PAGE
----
Obesity Therapy
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Effects On Health

An obese person is prey to certain critical health disorders. These disorders include cardiovascular problems like stroke, diabetes milletus type 2, sleep apnea, depression, osteoarthiritis, cancer, hormone deficiency, especially a sharp fall in testosterone level in men, fast ageing and Obesity Hypoventilation Syndrome (OHS).

Heart AttackObesity raises cholesterol and triglycide levels and lowers HDL good cholesterol leading to stroke. It also raises the levels of blood pressure and blood sugar. This combination increases the risk of heart attack.

Obesity also causes osteoarthritis in the hand, hip, back and knee. Obesity issues affect post-menopausal women by increasing their chances of having breast cancer. Obese men may also suffer from breast cancer. Increased BMI may cause cancer of the esophagus. A person with super weight may have endometrial and renal cell cancer particularly for women.

Obesity increases the risk of cardiovascular diseases, carpal tunnel syndrome, chronic venous insufficiency, gallbladder problems, daytime sleeping, fatigue, gout, hypertension, pancreatic problems, infertility and low back pain. Obstetric and gynecological complications in women are also reported.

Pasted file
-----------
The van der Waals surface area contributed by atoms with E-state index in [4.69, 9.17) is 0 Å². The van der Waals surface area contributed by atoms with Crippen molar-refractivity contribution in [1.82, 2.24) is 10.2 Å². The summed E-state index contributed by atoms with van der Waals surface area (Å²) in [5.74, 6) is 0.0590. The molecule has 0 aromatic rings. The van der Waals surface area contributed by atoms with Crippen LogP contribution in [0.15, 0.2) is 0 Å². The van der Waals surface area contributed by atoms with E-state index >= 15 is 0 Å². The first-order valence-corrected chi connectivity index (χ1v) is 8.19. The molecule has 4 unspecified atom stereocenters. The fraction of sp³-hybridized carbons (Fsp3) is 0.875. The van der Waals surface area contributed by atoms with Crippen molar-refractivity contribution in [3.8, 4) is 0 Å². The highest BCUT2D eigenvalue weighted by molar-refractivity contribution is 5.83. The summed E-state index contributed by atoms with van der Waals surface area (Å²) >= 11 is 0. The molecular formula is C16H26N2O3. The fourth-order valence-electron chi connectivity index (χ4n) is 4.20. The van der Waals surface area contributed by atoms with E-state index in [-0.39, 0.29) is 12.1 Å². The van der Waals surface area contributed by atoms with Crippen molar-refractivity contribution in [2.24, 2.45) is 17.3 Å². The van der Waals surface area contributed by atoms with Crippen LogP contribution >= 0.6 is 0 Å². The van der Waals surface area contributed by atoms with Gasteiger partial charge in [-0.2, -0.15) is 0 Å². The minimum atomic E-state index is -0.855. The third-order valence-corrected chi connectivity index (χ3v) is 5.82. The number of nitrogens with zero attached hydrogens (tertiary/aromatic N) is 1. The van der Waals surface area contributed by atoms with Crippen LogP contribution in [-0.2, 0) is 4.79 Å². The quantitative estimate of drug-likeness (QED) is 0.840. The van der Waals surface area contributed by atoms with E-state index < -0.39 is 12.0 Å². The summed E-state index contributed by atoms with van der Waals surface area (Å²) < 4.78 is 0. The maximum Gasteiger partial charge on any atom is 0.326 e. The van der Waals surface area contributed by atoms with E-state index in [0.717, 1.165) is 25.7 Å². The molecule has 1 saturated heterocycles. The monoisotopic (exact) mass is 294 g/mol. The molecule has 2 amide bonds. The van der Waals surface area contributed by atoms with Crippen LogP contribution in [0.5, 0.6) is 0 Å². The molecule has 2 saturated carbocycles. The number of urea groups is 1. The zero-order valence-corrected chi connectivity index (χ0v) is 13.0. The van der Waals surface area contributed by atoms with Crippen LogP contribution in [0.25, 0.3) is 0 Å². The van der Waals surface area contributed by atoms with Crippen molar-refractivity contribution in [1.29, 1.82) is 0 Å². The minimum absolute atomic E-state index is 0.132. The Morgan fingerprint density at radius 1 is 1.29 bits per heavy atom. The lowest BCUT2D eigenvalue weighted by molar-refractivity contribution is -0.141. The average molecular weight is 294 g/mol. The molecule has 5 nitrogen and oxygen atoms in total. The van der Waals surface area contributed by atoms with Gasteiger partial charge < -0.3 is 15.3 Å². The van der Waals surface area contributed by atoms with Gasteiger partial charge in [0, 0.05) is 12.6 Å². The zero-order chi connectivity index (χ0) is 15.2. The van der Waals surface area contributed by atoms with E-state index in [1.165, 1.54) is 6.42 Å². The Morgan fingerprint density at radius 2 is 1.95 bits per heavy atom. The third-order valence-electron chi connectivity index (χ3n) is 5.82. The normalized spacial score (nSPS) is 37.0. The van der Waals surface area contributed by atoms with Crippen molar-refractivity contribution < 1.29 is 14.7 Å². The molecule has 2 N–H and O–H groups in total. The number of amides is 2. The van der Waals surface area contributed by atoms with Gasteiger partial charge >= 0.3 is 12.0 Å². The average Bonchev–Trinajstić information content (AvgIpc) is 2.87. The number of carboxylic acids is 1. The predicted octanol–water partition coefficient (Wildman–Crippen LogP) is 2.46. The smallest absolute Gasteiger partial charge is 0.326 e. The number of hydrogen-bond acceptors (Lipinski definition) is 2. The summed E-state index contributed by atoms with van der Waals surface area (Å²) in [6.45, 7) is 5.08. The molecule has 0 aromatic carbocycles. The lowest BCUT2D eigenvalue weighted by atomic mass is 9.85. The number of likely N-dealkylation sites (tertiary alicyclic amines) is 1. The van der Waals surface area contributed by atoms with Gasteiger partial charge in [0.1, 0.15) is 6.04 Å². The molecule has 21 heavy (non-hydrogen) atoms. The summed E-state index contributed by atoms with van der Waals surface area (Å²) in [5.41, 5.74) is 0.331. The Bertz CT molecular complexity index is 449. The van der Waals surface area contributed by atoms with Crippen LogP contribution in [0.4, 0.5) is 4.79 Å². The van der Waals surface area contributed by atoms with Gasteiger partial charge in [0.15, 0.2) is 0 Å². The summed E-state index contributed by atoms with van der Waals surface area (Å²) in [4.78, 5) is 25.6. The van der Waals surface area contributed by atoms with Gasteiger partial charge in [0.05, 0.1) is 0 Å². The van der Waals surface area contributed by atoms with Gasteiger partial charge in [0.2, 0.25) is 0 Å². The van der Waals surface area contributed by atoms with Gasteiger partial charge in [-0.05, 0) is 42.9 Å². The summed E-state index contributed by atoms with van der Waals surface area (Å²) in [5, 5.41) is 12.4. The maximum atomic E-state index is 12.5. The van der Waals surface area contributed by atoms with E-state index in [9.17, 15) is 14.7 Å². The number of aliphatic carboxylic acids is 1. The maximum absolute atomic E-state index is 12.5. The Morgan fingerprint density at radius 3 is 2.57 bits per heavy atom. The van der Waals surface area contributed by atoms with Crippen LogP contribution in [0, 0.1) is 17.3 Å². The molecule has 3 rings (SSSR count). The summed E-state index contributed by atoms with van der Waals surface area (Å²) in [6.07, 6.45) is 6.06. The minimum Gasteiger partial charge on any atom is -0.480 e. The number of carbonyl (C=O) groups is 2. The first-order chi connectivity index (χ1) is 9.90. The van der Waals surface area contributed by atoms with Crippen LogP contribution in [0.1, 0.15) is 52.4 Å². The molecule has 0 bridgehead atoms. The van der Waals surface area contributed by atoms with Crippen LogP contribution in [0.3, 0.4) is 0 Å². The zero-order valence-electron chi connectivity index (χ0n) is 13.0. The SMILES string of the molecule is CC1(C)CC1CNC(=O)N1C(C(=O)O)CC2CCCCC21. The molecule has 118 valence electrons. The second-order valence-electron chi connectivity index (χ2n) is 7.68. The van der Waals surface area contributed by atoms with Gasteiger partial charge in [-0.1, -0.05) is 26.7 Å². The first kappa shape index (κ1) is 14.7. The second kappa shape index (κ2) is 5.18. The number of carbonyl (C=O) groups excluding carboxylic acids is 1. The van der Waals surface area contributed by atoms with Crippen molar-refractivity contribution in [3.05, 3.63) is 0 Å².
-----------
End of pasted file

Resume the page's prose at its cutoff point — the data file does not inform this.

Other obesity related diseases are abdominal hernias, acanthosis nigricans, endocrine abnormalities, chronic hypoxia and hypercapnia, dermatological effects, depression, elephantitis, gastro esophageal reflux, heel spurs, hirsutism, lower extremity edema, mammegaly (causing considerable problems such as bra strap pain, skin damage, cervical pain, chronic odors and infections in the skin folds under the breasts, etc.), large anterior abdominal wall masses (abdominal paniculitis with frequent panniculitis, impeding walking, causing frequent infections, odors, clothing difficulties, low back pain), musculoskeletal disease, prostate cancer, pseudo tumor cerebri (or benign intracranial hypertension), and sliding hiatil hernia.

The cause of Obesity Hypoventilation Syndrome (OHS) is generally unknown, but is likely related to a combination of a disorder in the brain’s control over breathing and the effects of obesity on the chest wall. With the excess weight of massive obesity, the muscles of the chest wall can have difficulty expanding the chest enough to exchange air efficiently. This results in a decreased ability to oxygenate the blood, and the retention of carbon dioxide. Affected people suffer from chronic fatigue due to sleep loss; poor sleep quality, and chronic hypoxia meaning decreased blood oxygen.

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